Music was heard from backstage as Anton walked in playing the trumpet. The audience applauded frantically. Dressed in a blue t-shirt and blue khakis, Anton smiled as he played. He thanked the students and his colleagues for helping him shape the book. Anton had prepared a PowerPoint, and he took the audience through an hour-long presentation about his research.
He spoke about the ways our lives might depend on microbes. “The same chemicals that can kill us can also save us. Most of our antibiotics come from microbes,” said Anton.
“How many microbes are on earth?” he asked the crowd. Someone shouted, “Can you give us multiple choices?” As some guessed the answer, Anton said, “There are actually 10 to the 30th power, which is more than the number of stars in the Milky Way galaxy; if you line them up they would extend from earth to the sun and back two hundred trillion times.”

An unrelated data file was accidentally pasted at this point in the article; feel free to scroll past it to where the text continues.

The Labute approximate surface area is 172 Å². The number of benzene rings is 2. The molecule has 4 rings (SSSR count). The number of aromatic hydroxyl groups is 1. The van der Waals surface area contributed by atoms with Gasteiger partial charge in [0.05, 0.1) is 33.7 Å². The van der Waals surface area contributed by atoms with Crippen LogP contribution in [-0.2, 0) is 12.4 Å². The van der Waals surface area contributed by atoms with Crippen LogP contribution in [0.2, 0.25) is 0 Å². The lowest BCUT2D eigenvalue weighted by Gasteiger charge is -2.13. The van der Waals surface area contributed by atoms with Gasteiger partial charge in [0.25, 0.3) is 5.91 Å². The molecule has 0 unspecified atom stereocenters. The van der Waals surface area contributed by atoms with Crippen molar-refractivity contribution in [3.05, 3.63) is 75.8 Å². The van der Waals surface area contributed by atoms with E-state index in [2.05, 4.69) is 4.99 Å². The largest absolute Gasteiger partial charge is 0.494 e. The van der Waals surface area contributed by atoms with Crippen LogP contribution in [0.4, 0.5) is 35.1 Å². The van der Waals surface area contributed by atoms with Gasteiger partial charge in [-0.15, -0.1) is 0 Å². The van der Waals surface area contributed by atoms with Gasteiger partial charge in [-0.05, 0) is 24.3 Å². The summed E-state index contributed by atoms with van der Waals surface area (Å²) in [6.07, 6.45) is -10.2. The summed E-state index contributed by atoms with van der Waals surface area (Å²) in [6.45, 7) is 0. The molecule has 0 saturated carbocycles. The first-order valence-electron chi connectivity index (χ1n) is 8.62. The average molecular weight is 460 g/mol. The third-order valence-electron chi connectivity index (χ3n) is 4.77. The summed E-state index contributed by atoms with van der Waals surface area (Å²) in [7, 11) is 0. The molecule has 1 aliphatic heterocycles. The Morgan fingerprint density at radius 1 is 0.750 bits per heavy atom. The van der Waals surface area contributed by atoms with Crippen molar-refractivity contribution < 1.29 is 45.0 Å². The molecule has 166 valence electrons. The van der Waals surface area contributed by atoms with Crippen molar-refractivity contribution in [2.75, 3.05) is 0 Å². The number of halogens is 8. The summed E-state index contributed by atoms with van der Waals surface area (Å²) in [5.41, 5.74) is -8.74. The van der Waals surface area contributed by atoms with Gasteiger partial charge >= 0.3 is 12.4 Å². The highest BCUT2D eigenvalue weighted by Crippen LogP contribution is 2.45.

Anton ended his presentation by reading a snippet of his book. The passage spoke about the NASA conference in Chicago and Anton’s thoughts as an observer, writer, and a scientist as he faced the greatness of life among the fellow L commuters in the downtown district.
Anton completed his presentation by playing the flute and taking questions from the audience.
Upcoming presentations of the book will be hosted at Columbia University, University of Chicago, and others.
Please join the English department in celebrating Professor Ted Anton’s new book, Planet of Microbes, on
Thursday, October 26 at 6 PM
Arts & Letters 103
The book details the ways in which the world’s tiniest, and sometimes most dangerous, microorganisms are being tapped as allies in seeking better health and a sustainable future. From microbreweries to volcanic hot pools, the bottom of the ocean and miles below the earth’s surface, from our gardens to our bodies to Mars, a hidden living world is deepening our vision of life’s capabilities.